About ten years ago we saw the appearance of increased books, said to be still enriched. You remember, paper books came with an app, and readers were invited to read more on their cellphones or tablets. Images from children’s albums came alive on the screen. Documentary books for adolescents were doubled as video games for educational purposes. In adult books, marginal links led to variations, biographies, articles.
Today, no one holds our hands to move us from paper to screen, we do it all alone. With our pocket-sized electronic encyclopedia, we ourselves are somewhat augmented. As soon as we come across a word, a character, an event that we don’t know much about and that piques our curiosity, we seek to educate ourselves – and off we go into the digital ocean.
Reading has always taken time. Compared to cinema or television shows, reading had this handicap: it was known to be time consuming. She is twice as bad now. It is no longer the books which are increased but the reading.
In Paul Morand’s erudite and erudite biography (1), one is struck by the brevity of the notes, which are only references and not, as in the past, additional information. It seems that the author, knowing the readers that we have become, decided not to burden his story with explanations or comments, knowing full well that, if we wanted to, we would be able to find them on our own. Thus, when she introduced us to Philippe Berthelot, this brilliant diplomat who was Morand’s mentor, she wrote: “Not everyone can brag about having both parents in the Pantheon. “ Follow a half line on the “Chemist Marcellin Berthelot”, Philippe’s father, but nothing about his mother. Obviously, we are looking. There aren’t that many in the Pantheon, ladies. And we learn that Sophie Berthelot, born Sophie Caroline Niaudet, is the first woman to have been buried in the Pantheon. We cannot stop at that. We inquired about the merits of this pioneer. They are tall. She was a Calvinist, rigorous, she brought up her six children without weakness. In addition she was beautiful as the day, the photos testify. The painter Sébastien Cornu took her as a model to represent Saint Helena on one of the frescoes in Saint-Germain-des-Prés. The Berthelots loved each other tenderly. When Sophie died, Marcellin, who had warned his relatives that he would not survive his death, went to lie down on a sofa, lost consciousness and in turn died.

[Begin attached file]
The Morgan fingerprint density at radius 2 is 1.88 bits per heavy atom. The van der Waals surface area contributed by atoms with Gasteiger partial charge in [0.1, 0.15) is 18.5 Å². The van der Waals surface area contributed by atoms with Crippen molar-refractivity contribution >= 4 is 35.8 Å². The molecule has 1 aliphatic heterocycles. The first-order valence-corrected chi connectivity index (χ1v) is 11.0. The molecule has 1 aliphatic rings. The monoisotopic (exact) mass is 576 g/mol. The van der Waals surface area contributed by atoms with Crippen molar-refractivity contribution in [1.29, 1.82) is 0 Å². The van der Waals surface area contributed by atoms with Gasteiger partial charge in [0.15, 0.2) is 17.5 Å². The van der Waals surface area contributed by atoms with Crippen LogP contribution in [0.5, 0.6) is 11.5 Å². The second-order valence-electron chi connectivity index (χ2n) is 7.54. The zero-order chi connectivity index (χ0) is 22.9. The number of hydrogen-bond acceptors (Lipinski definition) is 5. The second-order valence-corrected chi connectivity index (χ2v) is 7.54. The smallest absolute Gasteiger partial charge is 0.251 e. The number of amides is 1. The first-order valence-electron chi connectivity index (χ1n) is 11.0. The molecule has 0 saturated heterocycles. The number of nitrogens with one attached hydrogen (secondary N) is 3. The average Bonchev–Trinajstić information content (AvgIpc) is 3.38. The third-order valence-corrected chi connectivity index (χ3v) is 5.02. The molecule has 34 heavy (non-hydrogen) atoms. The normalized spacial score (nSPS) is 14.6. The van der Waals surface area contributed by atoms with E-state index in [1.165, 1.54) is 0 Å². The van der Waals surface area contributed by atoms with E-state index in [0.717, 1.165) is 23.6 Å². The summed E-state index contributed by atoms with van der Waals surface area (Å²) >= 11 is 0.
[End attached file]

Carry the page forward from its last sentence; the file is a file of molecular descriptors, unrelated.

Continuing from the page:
Their children were preparing to have their parents buried in the family vault. But the parliamentarians voted for the great chemist of the national funeral and a place in the Pantheon. Impossible, said the family: the two spouses had asked not to be separated after their death. Either, conceded the parliamentarians, Mme Berthelot will enter the Pantheon with her husband.
Reading the newspaper, too, causes each page to step sideways. Such a 20-year-old sopranist amazes crowds and critics; and we ignore even his name. Immediately we will see who he is, how he made himself known so quickly. We listen to him sing, then respond to reporters. Where twenty years ago we would have stayed on a “Here is someone whom it would be pleasant to go and hear one day”, we have passed – it is not possible! half an hour – doing an Internet excursion that was not urgent, and perhaps of no importance.
In fact, everything in connected life pushes us to peck like drunken birds at irresistible information, to the point of dizziness. A film in costumes seems to us full of anachronisms – The Princess of Montpensier, for example – and, an hour after seeing it, we are reading online the short story of Madame de La Fayette which inspired it. A line surprises us in a play, a quote seems warped in the mouth of a politician … Let’s check. Let’s seek.
How to resist ? Should we resist? The desire for knowledge is powerful in us, and it is not base. But is it still knowledge? How not to be intoxicated by the prodigious accessibility of information of all kinds? How to distinguish between over-information and knowledge? How can we admit that we will always be ignorant? What about wisdom in this great maelstrom?